As a strong fan of mystery and adventure, I found The Genghis Code by Richard and Lucy Lipari to be a wonderful piece of entertainment, a fast-paced adventure that has strong historical hints and good doses of action. New York City firefighter and CID officer Jake Preston and Professor Valentina are on a mission that takes them across the world to unravel a code discovered in treasures stolen during the Iraq War. The code contains the key to unlocking a sinister plot for world domination by a secret society. Jake has a lot to deal with, including uncovering facts about the kidnapping of Charlie, his army friend, by an ominous cult with deep links to the legendary Genghis Khan. With the help of Dr. Song, a nuclear scientist from Wuhan, can they solve this mystery and can Valentina be fully trusted?

The Genghis Code is a tale filled with mystery and plot twists, and the international setting is so skillfully written that the authors capture the social and political realities across the different locations with uncanny brilliance. The writing is littered with historical elements, intrigue, and conspiracy. The key characters travel the world from New York City to Minsk, Moscow, Warsaw, Beijing, and the very place of origin of Genghis Kan, seeking to unravel clues. I loved the writing that is hugely descriptive, the deft handling of character, the suspense, and the action that fills the pages of this novel. I also felt that the novel was well-researched and written expertly. It is an enthralling page-turner.

Christopher Anderson

In The Genghis Code, authors Richard and Lucy Lipari start the story with events that took place in December 2003 in a city 25 kilometers north of Bagdad, where Charlie O’Shea, a 22-year-old sergeant and squad leader, innocently bought some trinkets from someone he thought was just an ordinary Iraqi man. Now Charlie at 38 is honorably discharged from the Army and heads to New York to look up his old military buddy, Jake Preston. Charlie has decided to try to sell the trinkets from Bagdad and intends to share the money with the men who were fighting alongside him when he bought them. He goes to look up his old comrades but finds them dead. When Charlie goes missing, Jake sets out to discover what has happened to him and why. He is accompanied by Valentina, an alluring professor with her own connections to the Russian mafia. The story takes us back in time to the era of Genghis Khan and how the trinkets are tied in with current events.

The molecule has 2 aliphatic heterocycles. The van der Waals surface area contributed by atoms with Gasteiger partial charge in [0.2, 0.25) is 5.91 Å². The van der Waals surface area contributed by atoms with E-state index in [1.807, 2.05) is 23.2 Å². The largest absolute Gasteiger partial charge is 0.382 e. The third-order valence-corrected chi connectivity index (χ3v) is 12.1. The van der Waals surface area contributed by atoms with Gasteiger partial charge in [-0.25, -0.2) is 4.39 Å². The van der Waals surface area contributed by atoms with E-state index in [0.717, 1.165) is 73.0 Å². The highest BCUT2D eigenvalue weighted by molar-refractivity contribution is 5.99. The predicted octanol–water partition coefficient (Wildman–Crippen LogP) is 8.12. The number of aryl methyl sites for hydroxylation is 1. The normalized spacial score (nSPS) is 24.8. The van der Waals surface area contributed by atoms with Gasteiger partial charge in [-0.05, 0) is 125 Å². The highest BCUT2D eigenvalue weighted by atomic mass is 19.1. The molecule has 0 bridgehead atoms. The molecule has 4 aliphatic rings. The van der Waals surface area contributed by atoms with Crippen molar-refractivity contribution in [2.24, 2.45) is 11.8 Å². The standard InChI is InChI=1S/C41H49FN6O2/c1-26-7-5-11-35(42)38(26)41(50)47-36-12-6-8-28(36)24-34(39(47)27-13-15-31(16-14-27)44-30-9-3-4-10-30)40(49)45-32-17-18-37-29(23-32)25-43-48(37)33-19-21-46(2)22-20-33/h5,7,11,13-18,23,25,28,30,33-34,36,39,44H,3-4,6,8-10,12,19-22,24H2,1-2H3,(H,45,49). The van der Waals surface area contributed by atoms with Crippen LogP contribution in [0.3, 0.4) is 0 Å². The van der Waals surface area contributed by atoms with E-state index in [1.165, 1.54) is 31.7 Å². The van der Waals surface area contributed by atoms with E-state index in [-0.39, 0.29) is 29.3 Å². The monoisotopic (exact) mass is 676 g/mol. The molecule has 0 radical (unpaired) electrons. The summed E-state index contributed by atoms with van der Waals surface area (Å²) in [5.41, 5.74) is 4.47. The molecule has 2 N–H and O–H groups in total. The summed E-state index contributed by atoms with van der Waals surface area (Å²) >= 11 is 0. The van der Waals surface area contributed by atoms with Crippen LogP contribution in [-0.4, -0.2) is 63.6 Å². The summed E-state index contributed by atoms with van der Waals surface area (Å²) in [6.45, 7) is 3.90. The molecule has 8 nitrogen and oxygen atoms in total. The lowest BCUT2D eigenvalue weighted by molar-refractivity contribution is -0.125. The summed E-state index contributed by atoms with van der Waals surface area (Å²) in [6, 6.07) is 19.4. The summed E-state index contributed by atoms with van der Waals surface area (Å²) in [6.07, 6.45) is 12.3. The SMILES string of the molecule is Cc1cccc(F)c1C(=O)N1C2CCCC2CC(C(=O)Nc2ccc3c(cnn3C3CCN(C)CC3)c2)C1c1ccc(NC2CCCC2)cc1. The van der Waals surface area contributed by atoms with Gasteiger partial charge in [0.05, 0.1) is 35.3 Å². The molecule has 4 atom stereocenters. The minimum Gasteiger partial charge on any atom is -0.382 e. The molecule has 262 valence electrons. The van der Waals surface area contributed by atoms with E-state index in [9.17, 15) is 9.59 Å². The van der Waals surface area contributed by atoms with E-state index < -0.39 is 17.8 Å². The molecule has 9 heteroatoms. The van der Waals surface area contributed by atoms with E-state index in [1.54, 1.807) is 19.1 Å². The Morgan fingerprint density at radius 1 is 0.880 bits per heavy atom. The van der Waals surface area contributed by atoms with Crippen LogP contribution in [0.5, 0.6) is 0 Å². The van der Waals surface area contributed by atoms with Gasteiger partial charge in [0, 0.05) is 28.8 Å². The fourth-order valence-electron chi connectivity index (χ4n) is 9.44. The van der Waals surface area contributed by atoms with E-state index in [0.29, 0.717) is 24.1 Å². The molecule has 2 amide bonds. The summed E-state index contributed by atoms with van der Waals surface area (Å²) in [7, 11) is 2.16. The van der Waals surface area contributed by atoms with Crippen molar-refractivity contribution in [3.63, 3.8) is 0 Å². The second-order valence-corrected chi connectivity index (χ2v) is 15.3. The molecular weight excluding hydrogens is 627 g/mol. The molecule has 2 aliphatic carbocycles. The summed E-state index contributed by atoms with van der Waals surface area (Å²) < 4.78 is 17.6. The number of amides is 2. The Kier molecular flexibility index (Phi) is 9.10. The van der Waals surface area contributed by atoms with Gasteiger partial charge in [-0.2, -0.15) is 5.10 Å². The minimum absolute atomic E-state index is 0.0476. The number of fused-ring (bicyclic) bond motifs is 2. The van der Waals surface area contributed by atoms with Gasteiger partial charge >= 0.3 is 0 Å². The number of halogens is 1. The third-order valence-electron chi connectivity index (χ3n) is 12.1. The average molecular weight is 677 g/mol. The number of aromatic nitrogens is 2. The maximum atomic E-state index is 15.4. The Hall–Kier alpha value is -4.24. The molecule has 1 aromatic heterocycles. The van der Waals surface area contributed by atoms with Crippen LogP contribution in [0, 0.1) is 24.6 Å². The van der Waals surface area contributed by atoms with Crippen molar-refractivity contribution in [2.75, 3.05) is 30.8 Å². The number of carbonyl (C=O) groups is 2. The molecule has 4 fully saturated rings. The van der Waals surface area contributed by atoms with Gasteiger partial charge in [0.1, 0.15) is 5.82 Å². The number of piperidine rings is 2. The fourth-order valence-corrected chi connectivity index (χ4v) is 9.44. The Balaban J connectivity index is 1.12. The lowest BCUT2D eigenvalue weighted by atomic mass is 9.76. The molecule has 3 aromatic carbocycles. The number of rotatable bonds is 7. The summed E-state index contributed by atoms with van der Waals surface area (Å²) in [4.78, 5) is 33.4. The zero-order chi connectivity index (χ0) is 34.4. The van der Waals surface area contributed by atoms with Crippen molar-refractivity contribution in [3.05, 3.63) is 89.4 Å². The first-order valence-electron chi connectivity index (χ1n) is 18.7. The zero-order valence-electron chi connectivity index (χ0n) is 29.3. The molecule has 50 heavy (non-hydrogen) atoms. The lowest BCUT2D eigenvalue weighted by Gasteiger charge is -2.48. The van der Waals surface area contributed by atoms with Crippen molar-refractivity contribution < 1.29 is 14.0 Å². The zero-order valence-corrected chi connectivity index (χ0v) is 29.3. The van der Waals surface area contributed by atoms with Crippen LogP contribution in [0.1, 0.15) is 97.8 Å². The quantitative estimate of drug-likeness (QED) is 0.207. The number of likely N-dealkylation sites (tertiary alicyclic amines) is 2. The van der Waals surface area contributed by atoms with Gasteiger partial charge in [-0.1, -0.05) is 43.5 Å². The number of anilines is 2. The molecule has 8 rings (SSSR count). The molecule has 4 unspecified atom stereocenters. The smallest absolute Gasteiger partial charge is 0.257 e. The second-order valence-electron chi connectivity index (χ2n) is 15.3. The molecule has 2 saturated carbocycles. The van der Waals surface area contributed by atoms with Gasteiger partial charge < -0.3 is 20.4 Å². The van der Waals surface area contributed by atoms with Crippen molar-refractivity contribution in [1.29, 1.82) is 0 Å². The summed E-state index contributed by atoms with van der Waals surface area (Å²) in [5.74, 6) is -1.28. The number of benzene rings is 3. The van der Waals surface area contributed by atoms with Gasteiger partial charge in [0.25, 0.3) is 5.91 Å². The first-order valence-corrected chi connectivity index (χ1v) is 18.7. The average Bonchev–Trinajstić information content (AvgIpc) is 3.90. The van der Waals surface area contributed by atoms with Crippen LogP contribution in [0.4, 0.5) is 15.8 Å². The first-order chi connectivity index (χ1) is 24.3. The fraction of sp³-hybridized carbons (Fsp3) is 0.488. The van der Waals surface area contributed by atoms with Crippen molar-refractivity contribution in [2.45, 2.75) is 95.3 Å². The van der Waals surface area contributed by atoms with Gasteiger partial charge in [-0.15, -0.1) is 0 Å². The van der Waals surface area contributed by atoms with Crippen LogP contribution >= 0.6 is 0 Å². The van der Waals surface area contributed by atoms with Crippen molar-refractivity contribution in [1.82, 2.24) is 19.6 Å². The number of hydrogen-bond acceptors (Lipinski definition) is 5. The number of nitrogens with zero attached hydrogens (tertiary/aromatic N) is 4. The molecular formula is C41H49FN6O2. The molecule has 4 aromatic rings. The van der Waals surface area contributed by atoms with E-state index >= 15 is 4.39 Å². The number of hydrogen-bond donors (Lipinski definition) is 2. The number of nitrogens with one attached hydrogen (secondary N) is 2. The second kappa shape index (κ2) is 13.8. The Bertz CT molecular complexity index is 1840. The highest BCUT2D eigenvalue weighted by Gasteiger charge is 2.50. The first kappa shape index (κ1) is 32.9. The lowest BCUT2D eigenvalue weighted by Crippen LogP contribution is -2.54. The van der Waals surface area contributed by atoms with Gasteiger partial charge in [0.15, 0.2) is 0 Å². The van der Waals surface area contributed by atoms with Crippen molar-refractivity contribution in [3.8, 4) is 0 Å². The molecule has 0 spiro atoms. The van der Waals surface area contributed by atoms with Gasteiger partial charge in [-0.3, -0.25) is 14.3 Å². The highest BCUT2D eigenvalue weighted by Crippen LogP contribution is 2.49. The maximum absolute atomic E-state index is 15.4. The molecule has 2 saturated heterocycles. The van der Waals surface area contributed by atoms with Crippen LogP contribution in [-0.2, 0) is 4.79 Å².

Richard and Lucy Lipari write in a style that gives lots of background information in an exciting way to helps you, the reader, understand the different characters and their personalities, the historical events, and to tie them in with events happening now. This is a fast-moving story that takes you into parts of the world that Genghis Khan had an influence on. The authors write about relationships that develop between some of the main characters. Interwoven in this story are gangland members and the violence they portray, along with secret societies and government agencies, and how sometimes these agencies can work together for the common good. All the way through the book there are twists and turns that take you down different avenues so you are kept interested. A book that will appeal to historians, romantics, or anyone who enjoys thrillers and adventures. All in all, a good read.